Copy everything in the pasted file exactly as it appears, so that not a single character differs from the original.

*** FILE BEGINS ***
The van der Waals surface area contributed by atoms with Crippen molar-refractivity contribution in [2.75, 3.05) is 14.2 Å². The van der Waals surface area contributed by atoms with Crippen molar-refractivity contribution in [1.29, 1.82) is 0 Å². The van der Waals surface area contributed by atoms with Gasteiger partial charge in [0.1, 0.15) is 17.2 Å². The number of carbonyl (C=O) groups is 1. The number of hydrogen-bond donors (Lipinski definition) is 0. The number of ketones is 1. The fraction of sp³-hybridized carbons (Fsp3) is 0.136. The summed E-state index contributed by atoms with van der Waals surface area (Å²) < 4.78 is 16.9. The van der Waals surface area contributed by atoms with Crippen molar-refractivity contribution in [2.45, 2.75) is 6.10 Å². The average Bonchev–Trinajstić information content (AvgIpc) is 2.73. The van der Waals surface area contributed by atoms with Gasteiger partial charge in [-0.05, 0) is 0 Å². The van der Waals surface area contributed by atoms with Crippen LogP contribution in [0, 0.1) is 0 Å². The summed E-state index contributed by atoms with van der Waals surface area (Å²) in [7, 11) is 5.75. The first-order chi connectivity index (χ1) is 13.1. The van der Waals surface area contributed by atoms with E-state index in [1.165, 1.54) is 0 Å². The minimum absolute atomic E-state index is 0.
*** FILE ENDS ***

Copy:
The van der Waals surface area contributed by atoms with Crippen molar-refractivity contribution in [2.75, 3.05) is 14.2 Å². The van der Waals surface area contributed by atoms with Crippen molar-refractivity contribution in [1.29, 1.82) is 0 Å². The van der Waals surface area contributed by atoms with Gasteiger partial charge in [0.1, 0.15) is 17.2 Å². The number of carbonyl (C=O) groups is 1. The number of hydrogen-bond donors (Lipinski definition) is 0. The number of ketones is 1. The fraction of sp³-hybridized carbons (Fsp3) is 0.136. The summed E-state index contributed by atoms with van der Waals surface area (Å²) < 4.78 is 16.9. The van der Waals surface area contributed by atoms with Crippen molar-refractivity contribution in [2.45, 2.75) is 6.10 Å². The average Bonchev–Trinajstić information content (AvgIpc) is 2.73. The van der Waals surface area contributed by atoms with Gasteiger partial charge in [-0.05, 0) is 0 Å². The van der Waals surface area contributed by atoms with Crippen LogP contribution in [0, 0.1) is 0 Å². The summed E-state index contributed by atoms with van der Waals surface area (Å²) in [7, 11) is 5.75. The first-order chi connectivity index (χ1) is 13.1. The van der Waals surface area contributed by atoms with E-state index in [1.165, 1.54) is 0 Å². The minimum absolute atomic E-state index is 0.